On the Road to Yellowstone

On The Road to Yellowstone
The Yellowstone Trail and American Highways 1900 - 1930

THIS WORK DEDICATED TO THE MEMORY OF HAROLD (HAL) MEEKS,
WHO PASSED AWAY DECEMBER 18, 2005
AFTER A SHORT BATTLE WITH CANCER.
 

U. S. Map

Ohio Map.  Founded in October 1912 at Lemmon, South Dakota, the Yellowstone Trail is "America's Oldest Organized Highway."  It predates the founding of the Lincoln Highway by one year, although in its original form was not a transcontinental route like the Lincoln.  However, by 1920 the Yellowstone Trail had become an ocean-to-ocean highway, crossing the northern part of the United States as "A Good Road from Plymouth Rock to Puget Sound," or less poetically, between Boston, Massachusetts and Seattle, Washington.  Forgotten in Ohio, the Yellowstone Trail passed through Ashtabula, Cleveland, Lorain, Sandusky, Fremont, Toledo, and Bryan.  A dirt road named "Yellowstone Trail" near Hamlet, Indiana is the easternmost identification of the old coast-to-coast route.

 

Natural sandstone pillars like this were planted along the Yellowstone Trail in South Dakota, North Dakota, and Montana. According to a 1913 article from the Aberdeen, South Dakota newspaper, "they measure from six to ten feet long, being from twelve to eighteen inches through at the base, and from six to eight inches at the top.  They are ideal markers when painted yellow with the words 'Yellowstone Trail' painted on them."  The only surviving marker with the classic obelisk shape has been moved to this street corner location in Hettinger, South Dakota.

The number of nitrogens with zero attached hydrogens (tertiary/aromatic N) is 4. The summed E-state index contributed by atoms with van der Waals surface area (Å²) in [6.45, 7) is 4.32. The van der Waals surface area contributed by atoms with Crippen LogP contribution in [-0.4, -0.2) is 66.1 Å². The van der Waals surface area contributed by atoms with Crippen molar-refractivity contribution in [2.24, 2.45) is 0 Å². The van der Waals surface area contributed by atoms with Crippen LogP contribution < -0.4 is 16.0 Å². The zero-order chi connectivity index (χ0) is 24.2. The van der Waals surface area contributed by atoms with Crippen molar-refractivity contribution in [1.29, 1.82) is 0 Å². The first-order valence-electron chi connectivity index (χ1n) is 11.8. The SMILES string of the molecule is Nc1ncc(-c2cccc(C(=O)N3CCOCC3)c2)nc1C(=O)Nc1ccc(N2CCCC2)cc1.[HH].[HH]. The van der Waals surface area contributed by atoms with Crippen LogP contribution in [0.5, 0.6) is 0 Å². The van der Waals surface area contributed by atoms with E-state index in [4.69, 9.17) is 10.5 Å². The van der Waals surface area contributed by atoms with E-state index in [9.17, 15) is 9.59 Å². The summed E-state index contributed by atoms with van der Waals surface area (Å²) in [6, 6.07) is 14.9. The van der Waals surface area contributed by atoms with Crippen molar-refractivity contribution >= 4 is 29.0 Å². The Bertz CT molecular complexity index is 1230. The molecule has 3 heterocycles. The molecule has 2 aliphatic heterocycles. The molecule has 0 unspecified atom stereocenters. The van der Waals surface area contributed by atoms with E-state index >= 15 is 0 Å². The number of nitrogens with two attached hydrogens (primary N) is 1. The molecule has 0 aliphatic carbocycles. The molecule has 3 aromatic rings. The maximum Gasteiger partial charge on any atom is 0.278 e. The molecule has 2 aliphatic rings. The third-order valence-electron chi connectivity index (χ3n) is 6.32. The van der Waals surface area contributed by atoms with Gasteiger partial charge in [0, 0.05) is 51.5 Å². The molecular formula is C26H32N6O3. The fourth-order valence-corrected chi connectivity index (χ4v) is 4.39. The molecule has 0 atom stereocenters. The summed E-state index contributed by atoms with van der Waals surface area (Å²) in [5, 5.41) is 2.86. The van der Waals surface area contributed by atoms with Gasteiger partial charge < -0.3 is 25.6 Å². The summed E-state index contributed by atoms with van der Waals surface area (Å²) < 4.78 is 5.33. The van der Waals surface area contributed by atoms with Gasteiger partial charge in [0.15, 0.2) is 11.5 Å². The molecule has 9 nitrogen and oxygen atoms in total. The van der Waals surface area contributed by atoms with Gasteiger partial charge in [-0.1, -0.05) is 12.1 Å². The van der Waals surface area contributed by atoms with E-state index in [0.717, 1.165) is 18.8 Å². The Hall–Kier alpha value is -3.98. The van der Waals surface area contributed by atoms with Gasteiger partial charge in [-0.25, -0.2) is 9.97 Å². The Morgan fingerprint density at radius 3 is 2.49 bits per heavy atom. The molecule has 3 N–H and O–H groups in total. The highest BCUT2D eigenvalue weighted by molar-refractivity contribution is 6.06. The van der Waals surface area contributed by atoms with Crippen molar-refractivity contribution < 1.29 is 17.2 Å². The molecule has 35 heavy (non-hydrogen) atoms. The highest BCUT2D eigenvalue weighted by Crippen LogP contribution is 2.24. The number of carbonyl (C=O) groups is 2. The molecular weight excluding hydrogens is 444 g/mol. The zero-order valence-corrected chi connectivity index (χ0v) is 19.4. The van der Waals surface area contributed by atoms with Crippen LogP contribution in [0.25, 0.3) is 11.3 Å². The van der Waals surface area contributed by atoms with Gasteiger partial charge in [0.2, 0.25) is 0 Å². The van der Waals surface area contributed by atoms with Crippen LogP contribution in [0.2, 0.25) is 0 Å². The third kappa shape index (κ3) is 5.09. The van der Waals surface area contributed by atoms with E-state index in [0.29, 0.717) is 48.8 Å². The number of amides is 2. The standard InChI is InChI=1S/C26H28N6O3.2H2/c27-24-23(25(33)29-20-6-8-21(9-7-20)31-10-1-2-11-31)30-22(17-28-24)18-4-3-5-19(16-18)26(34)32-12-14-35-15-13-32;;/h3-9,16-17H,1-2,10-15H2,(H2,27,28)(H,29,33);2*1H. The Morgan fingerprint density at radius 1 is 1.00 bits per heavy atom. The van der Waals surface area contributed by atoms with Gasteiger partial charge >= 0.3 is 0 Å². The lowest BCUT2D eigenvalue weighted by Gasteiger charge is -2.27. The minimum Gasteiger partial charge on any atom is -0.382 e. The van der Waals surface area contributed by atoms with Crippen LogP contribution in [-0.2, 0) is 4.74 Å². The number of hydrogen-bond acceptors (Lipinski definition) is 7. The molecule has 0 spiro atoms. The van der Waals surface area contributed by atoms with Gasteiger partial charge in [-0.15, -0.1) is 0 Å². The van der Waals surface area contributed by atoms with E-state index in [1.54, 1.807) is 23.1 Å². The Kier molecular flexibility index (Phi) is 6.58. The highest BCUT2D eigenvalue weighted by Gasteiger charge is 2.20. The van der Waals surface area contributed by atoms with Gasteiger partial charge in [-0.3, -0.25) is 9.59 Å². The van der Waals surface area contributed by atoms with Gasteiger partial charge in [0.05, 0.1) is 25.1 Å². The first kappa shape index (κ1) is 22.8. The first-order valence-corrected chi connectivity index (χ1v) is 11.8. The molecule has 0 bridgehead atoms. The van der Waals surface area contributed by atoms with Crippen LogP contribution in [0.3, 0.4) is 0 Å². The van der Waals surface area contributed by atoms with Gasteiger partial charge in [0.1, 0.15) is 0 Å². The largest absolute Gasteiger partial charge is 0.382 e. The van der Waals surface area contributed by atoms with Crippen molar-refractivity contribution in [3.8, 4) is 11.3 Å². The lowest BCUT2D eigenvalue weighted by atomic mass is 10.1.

"A twelve-inch band or circle with a six-inch black arrow" was the official mark of the Yellowstone Trail, although there were also signs with "L" and "R" for upcoming left and right turns.  Founder Joseph W. Parmley had this suggestion regarding the many different kinds of yellow paint:  "Now the very best yellow is the medium chrome yellow.  Buy it dry; from thirteen to sixteen cents a pound and mix linseed oil in it."  Arrows painted on signs pointed to Yellowstone National Park, which was reached by a spur road from Livingston, Montana.  This sign can be found now in the Dakota Buttes Museum in Hettinger, North Dakota.

 

This painted yellow circle with black arrow is in Snoqualmie Pass, Washington, and author Hal Meeks speculated that it may be the sole surviving mark of a 1915 trail blazing trip by a Mr. Warwick.  This mark was an upgrade over "simple splotches.

 

About the Author
Harold A. Meeks

The late Harold Meeks was an Emeritus Professor of Geography at the University of Vermont.  His membership in the Lincoln Highway Association was partly responsible for his interest in the Yellowstone Trail.  The importance of the Lincoln Highway and other named roads is a significant part of his book, with several contemporary pictures included from Ohio.  When not exploring the old named trails of America, Hal and his wife Milly lived in Essex Junction, Vermont.  Hal died December 18, 2005 and will be greatly missed by his family, friends, the Lincoln Highway Association, and old road fans across America.

Copyright 2000 by Harold Meeks
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